ICIBI inspection of the use of hotels and barracks as contingency asylum accommodation

Updated below, 21 February 2021. 25 January 2021: The Independent Chief Inspector of Borders and Immigration (ICIBI) has begun an inspection of the use of hotels and barracks as contingency asylum accommodation and is inviting anyone with relevant knowledge or experience to submit their evidence to chiefinspector@icibi.gov.uk.

The call for evidence will remain open for four weeks (until 19 February 2021).

This inspection will examine the use made of hotels and other forms of contingency asylum accommodation, including Penally Camp and Napier Barracks, since the beginning of 2020. It will focus on the roles and responsibilities of the Home Office and the accommodation service providers, and of other parties, in relation to the use of contingency asylum accommodation, including:

  • communication between the Home Office and the accommodation service providers, and with other stakeholders (for example, local authorities, health services, NGOs who provide support to asylum seekers), regarding the need for contingency asylum accommodation in particular areas
  • the process(es) for identifying potential contingency asylum accommodation and for testing and deciding about the suitability of specific sites, including with regard to Covid-19 safety
  • decisions about individual asylum seekers and their needs in terms of accommodation and other support, including information sharing, record keeping, oversight and review, particularly with regard to vulnerabilities and risks
  • communication between the Home Office and/or the accommodation service providers and individuals (“service users”) regarding their asylum accommodation, including any changes to that accommodation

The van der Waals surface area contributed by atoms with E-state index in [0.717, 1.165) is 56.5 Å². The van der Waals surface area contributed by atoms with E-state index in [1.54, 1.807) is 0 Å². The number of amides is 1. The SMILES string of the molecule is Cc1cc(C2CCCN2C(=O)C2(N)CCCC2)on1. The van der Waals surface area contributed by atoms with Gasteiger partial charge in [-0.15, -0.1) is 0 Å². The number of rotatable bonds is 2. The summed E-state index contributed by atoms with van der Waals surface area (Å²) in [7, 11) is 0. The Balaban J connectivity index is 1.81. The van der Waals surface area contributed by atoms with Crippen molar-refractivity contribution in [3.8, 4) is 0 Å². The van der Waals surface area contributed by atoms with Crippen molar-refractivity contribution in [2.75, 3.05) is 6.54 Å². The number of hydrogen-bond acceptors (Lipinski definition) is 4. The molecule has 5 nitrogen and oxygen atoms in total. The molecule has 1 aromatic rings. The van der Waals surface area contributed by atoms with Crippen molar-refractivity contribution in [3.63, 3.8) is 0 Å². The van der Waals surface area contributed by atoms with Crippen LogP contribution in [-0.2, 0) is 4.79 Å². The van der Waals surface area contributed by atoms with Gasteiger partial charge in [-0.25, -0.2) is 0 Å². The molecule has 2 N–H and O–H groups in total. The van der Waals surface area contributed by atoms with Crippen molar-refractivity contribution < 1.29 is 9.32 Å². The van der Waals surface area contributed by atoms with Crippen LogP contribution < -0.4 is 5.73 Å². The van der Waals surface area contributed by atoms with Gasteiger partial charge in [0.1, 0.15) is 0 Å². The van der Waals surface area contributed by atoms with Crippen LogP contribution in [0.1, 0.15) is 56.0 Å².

• the strategy for reducing the requirement for contingency asylum accommodation in the short- to medium-term (to the end of 2021-22) and longer-term (through to the end of the current Asylum Accommodation and Support Contracts)

ICIBI would welcome evidence in relation to any of the above points, but also in respect of any other matters that those with knowledge and experience of contingency asylum accommodation consider relevant.

Since the end of 2020, ICIBI has been speaking to and receiving evidence from a number of stakeholders, along with residents of both Penally Camp and Napier Barracks. There is no need for those who have already provided evidence to re-submit it, unless they wish to update or add to it.

Please Note: The Independent Chief Inspector is unable to assist with individual asylum claims or with complaints, but where anyone considers that the details of a claim or complaint are relevant they may include them in their evidence submission.

https://www.gov.uk/government/news/call-for-evidence-an-inspection-of-the-use-of-hotels-and-barracks-as-contingency-asylum-accommodation


Updated 9 February 2021: HM Inspectorate of Prisons: Asylum accommodation inspection

In the week beginning 15 February 2021, HMI Prisons inspectors will visit Napier Barracks in Folkestone, Kent and Penally Camp in Pembrokeshire. These sites are currently being used as asylum accommodation.

HMI Prisons is assisting the Independent Chief Inspector of Borders and Immigration (ICIBI), who is currently conducting an inspection of contingency asylum accommodation. A statement outlining key findings from the visits will be published on our website in the weeks following the inspection. HMI Prisons will send a full report to the ICIBI, to be appended to his full report when it is published.

Read more about the ICIBI’s request for evidence.


Updated 21 February 2021: Submissions to David Bolt’s inspection of contingency units: this is Sheila Mosley’s homepage, detailing her personal submission, and the post will link to other submissions that are publically available – http://crowspirit.org.uk/home-office-use-of-contingency-units/

https://ilpa.org.uk/ilpas-response-to-the-icibis-call-for-evidence-an-inspection-of-the-use-of-hotels-and-barracks-as-contingency-asylum-accommodation-19-february-2021/